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Volume 14, Number 2—February 2008

Books and Media

Emerging Infectious Diseases: Trends and Issues, 2nd Edition

Suggested citation for this article

Felissa R. Lashley; Jerry D. Durhameditors
Springer Publishing Company, New York, New York, USA, 2007
ISBN: 0826102506
Pages: 591; Price: US $70.00

This second edition of Emerging Infectious Diseases: Trends and Issues, edited by F.R. Lashley and J.D. Durham, appearing 5 years after the first edition, has added several important diseases such as severe acute respiratory syndrome, avian influenza, and monkeypox. The authors also have updated the chapters included in the first edition. At nearly 600 pages, the book gives a broad overview of 22 emerging diseases with mention of many others. Topics such as antimicrobial drug resistance, bioterrorism, and travel-associated issues also are covered. Persons interested in having a bedside companion about microbes out there in the world waiting to infect humans will enjoy this book, and medical personnel should find it useful. Many chapters begin with a clinical case history, which captures the reader’s attention and transports him or her into the mindset of a clinician. Yet the book by no means can serve as a diagnostic manual. Rather, it provides basic information on diseases and issues that should be kept in mind in diagnostics, such as behavioral, cultural, and environmental factors that influence the likelihood of infection with particular pathogens.

The broad scope of topics covered is impressive, but the book does not cover any specific disease rigorously. To avoid inaccuracies, the submitted manuscript would have benefited from review by scientists with current expertise regarding specific pathogens. For instance, it is stated that West Nile virus–infected horses maintain “moderate to high levels of virus,” whereas recent research indicates low transient viremia in equines that cannot infect mosquitoes (1). In addition, some statements may be misleading, such as “high levels of the [West Nile] virus in birds may persist for long periods of time (20–100 days); thus, migratory birds are implicated in the introduction of WNV.” Recent studies indicate that high levels of viral RNA but low levels of infectious virus have been recovered from birds up to 6 weeks after infection (2,3). The epidemiologic significance of these findings is not clear.

Additionally, other concepts are poorly explained, e.g., the discussions on dengue secondary infections and authochthonous transmission. Broad, sweeping statements are made, which by their nature are inaccurate, such as the statement in the introduction that Ebola “came and disappeared.” If only that were so! Also, some important emerging/reemerging diseases are not covered in detail, such as chikungunya, or at all, such as Japanese encephalitis. More problems occur with the glossary, which, for example, defines an arthropod as a “vector belonging to the phylum Arthropoda that transmits an organism from 1 host to another.” This is more a definition of an “arthropod vector” since not all arthropods are vectors. Therefore, scientists, especially those involved in public health, may not find their particular areas of expertise described satisfactorily, but they will find in many areas outside their immediate field of knowledge a useful compact description that addresses the highlights of a particular disease.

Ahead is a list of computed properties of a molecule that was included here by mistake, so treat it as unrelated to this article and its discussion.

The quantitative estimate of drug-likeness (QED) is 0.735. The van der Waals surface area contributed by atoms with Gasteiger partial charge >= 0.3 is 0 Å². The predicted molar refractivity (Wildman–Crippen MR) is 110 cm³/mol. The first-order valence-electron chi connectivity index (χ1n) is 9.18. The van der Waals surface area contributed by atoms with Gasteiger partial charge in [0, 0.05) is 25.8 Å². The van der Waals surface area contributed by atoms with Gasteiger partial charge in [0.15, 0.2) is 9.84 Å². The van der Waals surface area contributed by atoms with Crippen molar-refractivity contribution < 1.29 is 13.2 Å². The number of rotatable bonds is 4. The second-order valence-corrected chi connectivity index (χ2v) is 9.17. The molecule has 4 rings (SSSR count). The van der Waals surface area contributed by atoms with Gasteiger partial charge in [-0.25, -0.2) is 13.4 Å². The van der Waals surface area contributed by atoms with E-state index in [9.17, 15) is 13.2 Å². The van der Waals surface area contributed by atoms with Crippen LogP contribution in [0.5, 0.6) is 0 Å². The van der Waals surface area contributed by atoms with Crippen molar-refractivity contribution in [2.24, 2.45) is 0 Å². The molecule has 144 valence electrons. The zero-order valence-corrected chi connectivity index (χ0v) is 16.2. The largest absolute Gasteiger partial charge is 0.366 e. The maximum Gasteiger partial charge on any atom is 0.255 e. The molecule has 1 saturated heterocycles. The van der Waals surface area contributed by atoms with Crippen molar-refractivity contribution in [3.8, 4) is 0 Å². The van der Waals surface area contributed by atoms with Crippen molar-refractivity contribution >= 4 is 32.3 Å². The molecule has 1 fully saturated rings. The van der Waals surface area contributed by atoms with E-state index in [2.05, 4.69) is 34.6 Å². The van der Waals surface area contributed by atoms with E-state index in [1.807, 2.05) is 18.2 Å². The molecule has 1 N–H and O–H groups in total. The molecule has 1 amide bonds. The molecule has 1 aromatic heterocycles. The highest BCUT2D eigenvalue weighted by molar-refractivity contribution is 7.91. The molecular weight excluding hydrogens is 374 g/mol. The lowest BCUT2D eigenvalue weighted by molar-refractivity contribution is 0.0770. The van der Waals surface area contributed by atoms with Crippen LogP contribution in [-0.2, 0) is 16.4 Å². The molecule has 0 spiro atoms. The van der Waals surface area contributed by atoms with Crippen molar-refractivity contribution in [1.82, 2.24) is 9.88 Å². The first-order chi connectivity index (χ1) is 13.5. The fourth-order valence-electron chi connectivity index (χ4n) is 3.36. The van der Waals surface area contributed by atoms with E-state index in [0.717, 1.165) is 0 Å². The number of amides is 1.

Putting these complaints aside, the book serves well as a point of introduction to the major diseases described. The bibliographies have been strengthened since the first edition and are useful guides for further in-depth inquiry. The 4 appendixes are a strong point. Appendix D provides information on available resources for learning more about specific diseases, appendixes A and B list and describe emerging/reemerging infectious diseases by organism and by modes of transmission, and appendix C lists measures to prevent these diseases. Overall, we recommend this book to anyone who wants an introduction to the public health aspects of emerging diseases.

Laura D. Kramer*Comments to Author  and Elizabeth Kauffman*
Author affiliations: *Wadsworth Center–New York State Department of Health, Albany, New York, USA;

References

  1. Bunning ML, Bowen RA, Cropp CB, Sullivan KG, Davis BS, Komar N, Experimental infection of horses with West Nile virus. Emerg Infect Dis. 2002;8:3806.PubMed
  2. Komar N, Langevin S, Hinten S, Nemeth N, Edwards E, Hettler D, Experimental infection of North American birds with the New York 1999 strain of West Nile virus. Emerg Infect Dis. 2003;9:31122.PubMed
  3. Reisen WK, Fang Y, Lothrop HD, Martinez VM, Wilson J, O’Connor P, Overwintering of West Nile virus in Southern California. J Med Entomol. 2006;43:34455. DOIPubMed

Suggested citation for this article: Kramer LD, Kauffman E. Emerging infectious diseases: trends and issues, 2nd edition. [book review]. Emerg Infect Dis [serial on the Internet]. 2008 Feb [date cited]. Available from http://wwwnc.cdc.gov/eid/article/14/2/07-1424

DOI: 10.3201/eid1402.071424

Table of Contents – Volume 14, Number 2—February 2008

Comments

Please use the form below to submit correspondence to the authors or contact them at the following address:

Laura D. Kramer, Arbovirus Laboratories, Wadsworth Center–New York State Department of Health, 5668 State Farm Rd, Slingerlands, New York, NY 12159, USA:


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